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The current Supreme Court is notorious for planting language they harvest later to loosen campaign finance laws. A new Justice could change that.
A forthcoming University of Pennsylvania Law Review series hopes to relaunch a much needed conversation on the role of political equality in the Supreme Court's campaign finance jurisprudence.
So far in this election cycle, politicians have accepted checks that would have been above the legal limit just two years ago.
Lawrence Norden reviews Professor Richard Hasen's new book, which examines the balancing of political equality and free speech in the post-Citizens United era.
Only ten years ago, elections weren’t fueled by secret money, but on the sixth anniversary of Citizens United, the political landscape it helped create has become clear.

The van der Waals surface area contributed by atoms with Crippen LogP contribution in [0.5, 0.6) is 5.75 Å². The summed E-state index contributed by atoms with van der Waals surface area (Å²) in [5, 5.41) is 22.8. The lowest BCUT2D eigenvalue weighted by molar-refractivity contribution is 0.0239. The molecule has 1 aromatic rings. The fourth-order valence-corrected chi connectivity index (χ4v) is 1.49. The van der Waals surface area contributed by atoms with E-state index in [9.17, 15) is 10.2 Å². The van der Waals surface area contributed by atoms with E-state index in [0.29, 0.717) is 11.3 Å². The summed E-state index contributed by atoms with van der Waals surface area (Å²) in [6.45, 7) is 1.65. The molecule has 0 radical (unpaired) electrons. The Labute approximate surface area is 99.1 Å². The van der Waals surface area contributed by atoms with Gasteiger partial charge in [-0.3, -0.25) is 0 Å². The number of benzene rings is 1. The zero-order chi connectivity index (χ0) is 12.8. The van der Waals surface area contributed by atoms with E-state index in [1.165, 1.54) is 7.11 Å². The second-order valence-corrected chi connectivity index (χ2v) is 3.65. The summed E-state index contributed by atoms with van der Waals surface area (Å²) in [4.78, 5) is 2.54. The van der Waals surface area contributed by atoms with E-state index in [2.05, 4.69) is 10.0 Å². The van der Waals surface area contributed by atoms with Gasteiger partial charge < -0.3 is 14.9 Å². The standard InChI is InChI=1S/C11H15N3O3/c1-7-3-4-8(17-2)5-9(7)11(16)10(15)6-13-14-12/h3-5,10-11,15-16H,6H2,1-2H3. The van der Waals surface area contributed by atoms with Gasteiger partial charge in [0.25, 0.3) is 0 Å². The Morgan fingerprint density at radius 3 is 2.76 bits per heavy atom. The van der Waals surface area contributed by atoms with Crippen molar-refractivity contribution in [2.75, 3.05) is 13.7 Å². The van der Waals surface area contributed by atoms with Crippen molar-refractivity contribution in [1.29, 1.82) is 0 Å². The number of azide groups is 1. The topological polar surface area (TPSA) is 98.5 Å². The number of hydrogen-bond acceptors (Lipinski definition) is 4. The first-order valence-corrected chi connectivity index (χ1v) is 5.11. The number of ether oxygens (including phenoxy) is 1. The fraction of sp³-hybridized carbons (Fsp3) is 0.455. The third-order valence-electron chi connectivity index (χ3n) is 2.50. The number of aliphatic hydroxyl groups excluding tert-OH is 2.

Jordan J. Proctor reviews a recent article that seeks to empirically test Justice Kennedy's statement in Citizens United that "the appearance of influence or access ... will not cause the electorate to lose faith in our democracy."
The application of free speech rights to corporations is a relatively new development.
Laurence Tribe argues Citizens United was right on the merits, but wrong on the rationale. Yet, he finds some hope for campaign finance reform in a more recent Supreme Court decision.
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